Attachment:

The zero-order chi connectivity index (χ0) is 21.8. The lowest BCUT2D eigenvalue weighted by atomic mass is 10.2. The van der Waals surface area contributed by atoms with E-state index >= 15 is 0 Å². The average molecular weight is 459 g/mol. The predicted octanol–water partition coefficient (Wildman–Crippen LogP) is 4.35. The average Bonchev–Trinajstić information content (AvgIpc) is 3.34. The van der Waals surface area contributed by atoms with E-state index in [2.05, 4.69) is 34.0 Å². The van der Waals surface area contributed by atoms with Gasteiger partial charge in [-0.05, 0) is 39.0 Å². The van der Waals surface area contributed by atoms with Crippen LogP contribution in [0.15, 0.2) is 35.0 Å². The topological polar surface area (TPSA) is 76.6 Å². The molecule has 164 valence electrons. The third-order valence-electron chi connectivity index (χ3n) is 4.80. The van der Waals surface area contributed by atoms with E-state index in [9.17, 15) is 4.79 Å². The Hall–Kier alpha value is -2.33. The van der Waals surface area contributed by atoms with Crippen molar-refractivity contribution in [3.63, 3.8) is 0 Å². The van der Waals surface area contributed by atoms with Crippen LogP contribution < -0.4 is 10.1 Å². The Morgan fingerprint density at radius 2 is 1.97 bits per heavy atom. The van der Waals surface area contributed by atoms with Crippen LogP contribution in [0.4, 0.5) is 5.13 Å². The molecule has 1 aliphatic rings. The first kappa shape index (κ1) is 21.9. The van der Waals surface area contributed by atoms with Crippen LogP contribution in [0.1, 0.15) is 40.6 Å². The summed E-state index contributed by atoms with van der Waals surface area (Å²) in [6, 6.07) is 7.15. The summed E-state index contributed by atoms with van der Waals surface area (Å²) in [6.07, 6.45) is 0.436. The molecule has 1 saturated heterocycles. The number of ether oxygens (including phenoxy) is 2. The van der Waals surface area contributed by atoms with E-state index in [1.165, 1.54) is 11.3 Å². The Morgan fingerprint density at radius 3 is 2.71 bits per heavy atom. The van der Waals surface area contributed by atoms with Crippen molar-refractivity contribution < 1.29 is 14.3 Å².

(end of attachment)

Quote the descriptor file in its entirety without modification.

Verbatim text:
The zero-order chi connectivity index (χ0) is 21.8. The lowest BCUT2D eigenvalue weighted by atomic mass is 10.2. The van der Waals surface area contributed by atoms with E-state index >= 15 is 0 Å². The average molecular weight is 459 g/mol. The predicted octanol–water partition coefficient (Wildman–Crippen LogP) is 4.35. The average Bonchev–Trinajstić information content (AvgIpc) is 3.34. The van der Waals surface area contributed by atoms with E-state index in [2.05, 4.69) is 34.0 Å². The van der Waals surface area contributed by atoms with Gasteiger partial charge in [-0.05, 0) is 39.0 Å². The van der Waals surface area contributed by atoms with Crippen LogP contribution in [0.15, 0.2) is 35.0 Å². The topological polar surface area (TPSA) is 76.6 Å². The molecule has 164 valence electrons. The third-order valence-electron chi connectivity index (χ3n) is 4.80. The van der Waals surface area contributed by atoms with E-state index in [9.17, 15) is 4.79 Å². The Hall–Kier alpha value is -2.33. The van der Waals surface area contributed by atoms with Crippen molar-refractivity contribution in [3.63, 3.8) is 0 Å². The van der Waals surface area contributed by atoms with Crippen LogP contribution < -0.4 is 10.1 Å². The Morgan fingerprint density at radius 2 is 1.97 bits per heavy atom. The van der Waals surface area contributed by atoms with Crippen LogP contribution in [0.4, 0.5) is 5.13 Å². The molecule has 1 aliphatic rings. The first kappa shape index (κ1) is 21.9. The van der Waals surface area contributed by atoms with Crippen LogP contribution in [0.1, 0.15) is 40.6 Å². The summed E-state index contributed by atoms with van der Waals surface area (Å²) in [6, 6.07) is 7.15. The summed E-state index contributed by atoms with van der Waals surface area (Å²) in [6.07, 6.45) is 0.436. The molecule has 1 saturated heterocycles. The number of ether oxygens (including phenoxy) is 2. The van der Waals surface area contributed by atoms with E-state index in [1.165, 1.54) is 11.3 Å². The Morgan fingerprint density at radius 3 is 2.71 bits per heavy atom. The van der Waals surface area contributed by atoms with Crippen molar-refractivity contribution < 1.29 is 14.3 Å².